Review of the Mac G5
A Great Machine for Creative People
Apple Powerbook G5 1.8GHZ Dual
- Clean and elegant design, few wires
- Lots of power under the hood for audio, plugins, soft synths
- Incredibly Quiet machine
- Not as fast as the ads would have you believe
- less-than-productive mouse and keyboard
Hardware for the G5
Mark of the Unicorn (MOTU) 828MKII Firewire 24/96 Audio Interface
(Macintosh and Windows)
The 828mkII contains everything you need to turn your computer
into a powerful 24-bit, 96kHz digital audio workstation. The 828mkII
provides 10 channels of pristine 96kHz analog recording and playback,
combined with 8 channels of ADAT digital I/O and stereo S/PDIF.
Expand your system by connecting additional 828 or 896 FireWire
audio interfaces. Tweak: I am using this with good results
on the G5
RME Fireface 800 Firewire Audio Interface After more than
2 years of development, the time has come: RME presents the Fireface
800, the world's most powerful FireWire audio interface ever. Up
to 56 channels record/playback, up to 192 kHz sample rate, and true
FireWire 800 sum up to an unsurpassed high-end, high performance
and high speed FireWire audio interface. Tweak: Used
by audio professionals with the G5
Universal Audio UAD1 Ultra Pak DSP Card (Macintosh and Windows)
The UAD-1 Ultra PAK is designed for the most demanding DAW professional
who needs premium sonic quality for mixing and mastering applications
and wants the largest and best-value UA plug collection in one convenient
bundle. The Ultra PAK includes the award-winning UAD-1 DSP card
plus a complete suite of 24 powered plug-ins including all the classic
UA vintage emulations. Tweak: These are hardware assisted
audio processors for critical sound development and mastering work.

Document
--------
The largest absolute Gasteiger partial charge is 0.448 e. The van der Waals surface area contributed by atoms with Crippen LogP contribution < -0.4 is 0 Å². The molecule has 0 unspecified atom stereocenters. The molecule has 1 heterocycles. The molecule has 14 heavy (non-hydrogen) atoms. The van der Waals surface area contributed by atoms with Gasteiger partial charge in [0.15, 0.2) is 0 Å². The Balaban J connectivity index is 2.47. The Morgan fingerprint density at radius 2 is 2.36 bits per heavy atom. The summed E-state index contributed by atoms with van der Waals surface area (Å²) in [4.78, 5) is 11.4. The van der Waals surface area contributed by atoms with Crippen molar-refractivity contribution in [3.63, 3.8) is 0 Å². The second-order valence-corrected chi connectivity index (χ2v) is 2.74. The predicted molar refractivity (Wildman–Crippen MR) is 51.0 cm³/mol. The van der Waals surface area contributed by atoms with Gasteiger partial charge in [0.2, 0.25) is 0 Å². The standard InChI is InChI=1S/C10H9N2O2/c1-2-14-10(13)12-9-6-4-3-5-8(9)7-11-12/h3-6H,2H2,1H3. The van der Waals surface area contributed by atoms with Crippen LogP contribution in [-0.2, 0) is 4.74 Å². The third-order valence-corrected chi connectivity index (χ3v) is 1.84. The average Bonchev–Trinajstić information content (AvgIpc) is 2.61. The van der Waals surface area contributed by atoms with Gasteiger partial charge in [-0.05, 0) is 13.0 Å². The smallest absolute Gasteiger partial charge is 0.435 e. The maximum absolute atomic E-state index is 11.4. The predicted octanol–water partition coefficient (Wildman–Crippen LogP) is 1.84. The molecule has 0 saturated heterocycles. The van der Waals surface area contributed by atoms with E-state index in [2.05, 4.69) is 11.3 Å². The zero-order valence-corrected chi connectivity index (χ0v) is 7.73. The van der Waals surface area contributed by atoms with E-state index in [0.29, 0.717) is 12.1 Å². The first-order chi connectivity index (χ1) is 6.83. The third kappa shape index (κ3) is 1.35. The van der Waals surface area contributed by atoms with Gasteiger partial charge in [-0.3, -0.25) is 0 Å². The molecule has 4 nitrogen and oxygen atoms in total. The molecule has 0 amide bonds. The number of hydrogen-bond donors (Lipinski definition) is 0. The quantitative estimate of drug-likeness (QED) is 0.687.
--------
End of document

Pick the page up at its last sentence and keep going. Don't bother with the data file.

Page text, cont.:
MAudio Firewire 410 Mobile Recording Interface|
is a FireWire-compatible audio/MIDI interface that has it all—power,
flexibility, compact size and low price. Its 4-in/10-out configuration
with preamps is perfect for personal recording, routing discrete
outputs to a mixer, or directly driving a surround sound system.
Mark of the Unicorn (MOTU) MIDI Express 128 8x8 Bus Powered Interface
Built from the same technology found in MOTU’s flagship MIDI Timepiece,
the MIDI Express 128 is a professional MIDI interface that provides
plug-andplay connectivity to any USB-equipped Macintosh or Windows
computer. The Express 128 provides 8 MIDI IN, 9 MIDI OUT, 128 MIDI
channels and compatibility with all Macintosh and Windows software.
The amount of effort it takes to switch music platforms is immense, especially
if one has been doing it for a while. For me, I had 10 years under
my belt on the PC platform using Logic Audio platinum as my sequencer for
all of them. When Apple bought out Emagic I had to move as well, despite
expensive forays into Sonar 2 and 3 and Cubase SX. But when the G5's
hit the street, I knew my PC number was up and when Apple brought out the
1.8 GHz Dual processor G5's, I knew there was one with my name on it. For